Having not planned anything before I landed in Bangkok, and, to be honest, being pretty clueless about the majority of things to do whilst there – I decided an excursion might be a good idea, so as to make sure I actually got out and learnt something.
Sure, they can be hit and miss, but in general, I’m a fan of organised day trips – as a solo traveller, they’re a great way of seeing somewhere new. You get the benefit of having a knowledgeable guide, the ease of hotel pickups, and they’re also great ways to meet new people. Shop around, check out reviews, speak to your hotel or hostel to avoid getting ripped off and to find the best trip for you.
There were hundreds of excursions in and around Bangkok; walking tours, cycling tours, food tours, temple tours… I figured I could do the majority of them by myself, so I opted for something further afield – a floating market about an hour outside of the city, based on a recommendation from a friend and some good online reviews.
Damnoen Saduak Floating Market is more than 100 years old, and is the most famous of the many floating markets in Thailand. Made up from a network of canals dug during the reign of King Rama IV, it’s now one of Bangkok’s, or the ‘Venice of the East’s’ most popular attractions (read crazy busy and full of tourists). History lesson over.
We arrived at the pier, and took a longtail boat through the canals, dotted with the occasional stilted house, to the centre of the market, where there was the opportunity to pile onto little paddle boats, captained by women in traditional bamboo hats, and float down into the hubbub of the market.
We were visiting on a fruit day, so the canals were bustling with boats laden with coconuts, bananas, citrus fruits, papayas, jackfruits, women selling coconut ice cream, and cooking dumplings on tiny stoves.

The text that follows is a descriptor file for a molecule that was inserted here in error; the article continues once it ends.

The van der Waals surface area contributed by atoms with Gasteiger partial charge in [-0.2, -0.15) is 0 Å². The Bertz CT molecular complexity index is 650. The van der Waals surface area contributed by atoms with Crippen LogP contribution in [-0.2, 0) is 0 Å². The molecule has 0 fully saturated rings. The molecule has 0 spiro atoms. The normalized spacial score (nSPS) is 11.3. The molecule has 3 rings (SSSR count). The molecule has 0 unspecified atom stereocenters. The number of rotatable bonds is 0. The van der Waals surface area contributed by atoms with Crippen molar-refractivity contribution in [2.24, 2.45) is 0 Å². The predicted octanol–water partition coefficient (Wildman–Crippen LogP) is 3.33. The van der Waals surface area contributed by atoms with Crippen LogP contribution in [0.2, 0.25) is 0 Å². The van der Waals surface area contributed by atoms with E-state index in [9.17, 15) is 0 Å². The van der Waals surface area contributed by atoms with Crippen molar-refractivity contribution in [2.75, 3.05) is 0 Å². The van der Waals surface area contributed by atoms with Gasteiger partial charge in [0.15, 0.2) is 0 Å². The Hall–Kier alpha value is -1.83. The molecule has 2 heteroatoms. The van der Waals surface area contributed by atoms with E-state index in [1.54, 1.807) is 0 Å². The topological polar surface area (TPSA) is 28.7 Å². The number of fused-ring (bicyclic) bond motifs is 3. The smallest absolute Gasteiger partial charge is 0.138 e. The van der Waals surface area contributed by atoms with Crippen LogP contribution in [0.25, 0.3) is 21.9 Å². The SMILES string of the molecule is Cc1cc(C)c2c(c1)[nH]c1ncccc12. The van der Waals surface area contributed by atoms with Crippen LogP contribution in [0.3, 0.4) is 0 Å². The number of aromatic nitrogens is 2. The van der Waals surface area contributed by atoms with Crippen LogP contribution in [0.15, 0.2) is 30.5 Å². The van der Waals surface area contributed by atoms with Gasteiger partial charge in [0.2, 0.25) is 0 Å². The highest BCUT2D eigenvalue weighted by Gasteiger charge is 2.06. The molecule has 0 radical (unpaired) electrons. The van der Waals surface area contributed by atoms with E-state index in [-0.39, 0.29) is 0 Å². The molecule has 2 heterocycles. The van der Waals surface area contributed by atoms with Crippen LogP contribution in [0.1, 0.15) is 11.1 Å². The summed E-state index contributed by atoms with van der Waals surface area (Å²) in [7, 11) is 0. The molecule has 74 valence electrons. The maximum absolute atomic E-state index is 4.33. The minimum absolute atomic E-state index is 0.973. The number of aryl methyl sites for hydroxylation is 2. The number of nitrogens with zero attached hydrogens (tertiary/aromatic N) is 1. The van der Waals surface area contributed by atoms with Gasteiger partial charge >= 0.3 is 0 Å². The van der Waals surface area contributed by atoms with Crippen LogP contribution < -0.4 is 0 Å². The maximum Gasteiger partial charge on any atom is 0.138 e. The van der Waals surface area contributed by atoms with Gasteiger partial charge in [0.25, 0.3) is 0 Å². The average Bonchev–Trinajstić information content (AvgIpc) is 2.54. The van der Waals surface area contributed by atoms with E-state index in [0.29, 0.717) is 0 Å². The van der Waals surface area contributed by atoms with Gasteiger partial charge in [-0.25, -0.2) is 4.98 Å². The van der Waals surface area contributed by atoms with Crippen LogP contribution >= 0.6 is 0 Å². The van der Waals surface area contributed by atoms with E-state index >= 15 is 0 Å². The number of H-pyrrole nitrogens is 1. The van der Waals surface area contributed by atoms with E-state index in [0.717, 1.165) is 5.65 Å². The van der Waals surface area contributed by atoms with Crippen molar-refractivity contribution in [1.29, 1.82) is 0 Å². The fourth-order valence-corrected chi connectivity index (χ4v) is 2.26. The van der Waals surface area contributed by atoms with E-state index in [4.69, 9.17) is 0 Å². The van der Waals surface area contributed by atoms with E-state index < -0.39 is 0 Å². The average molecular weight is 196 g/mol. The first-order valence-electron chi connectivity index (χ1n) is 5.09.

Along the edges of the canals were stalls selling souvenirs (Lonely Planet describe Damnoen Saduak as ‘a floating souvenir stand filled with package tourists’ – and it very much is) – Buddha figurines, hats, endless rows of the same, pretty, shiny, mass-produced stuff.
Still, as cynical as I am, I did quite enjoy it. It was nice to gently float along the quieter parts of the canals, and I found the buzz of the vibrant central area exciting – so many sounds and smells, so much to look at and take in – if not a bit crammed (we were stuck in traffic jams at times, and I nearly had my eye taken out by a selfie stick on a couple of occasions). But the novelty of being in a traditional paddle boat was fun, plus, if you ignore the fact that everything is now geared towards us tourists, it is entirely possible to imagine how the market would have been 100 years ago.
It definitely wasn’t off the beaten track, and perhaps not a fully authentic insight into ‘real’ Thailand, but hey, what was I expecting?
If you’ve got a few days in Bangkok, I’d recommend a visit to Damnoen Saduak. It makes for a fun day out of the city, and you’ll experience one of the oldest, most famous floating markets in Thailand, which is pretty cool really. Leave your skepticism on the coach (you’re a tourist too), bring your camera, an empty stomach, and prepare to barter, and you’ll have an experience you’re unlikely to forget.
Scroll down to see some of my pictures of Damnoen Saduak Floating Market.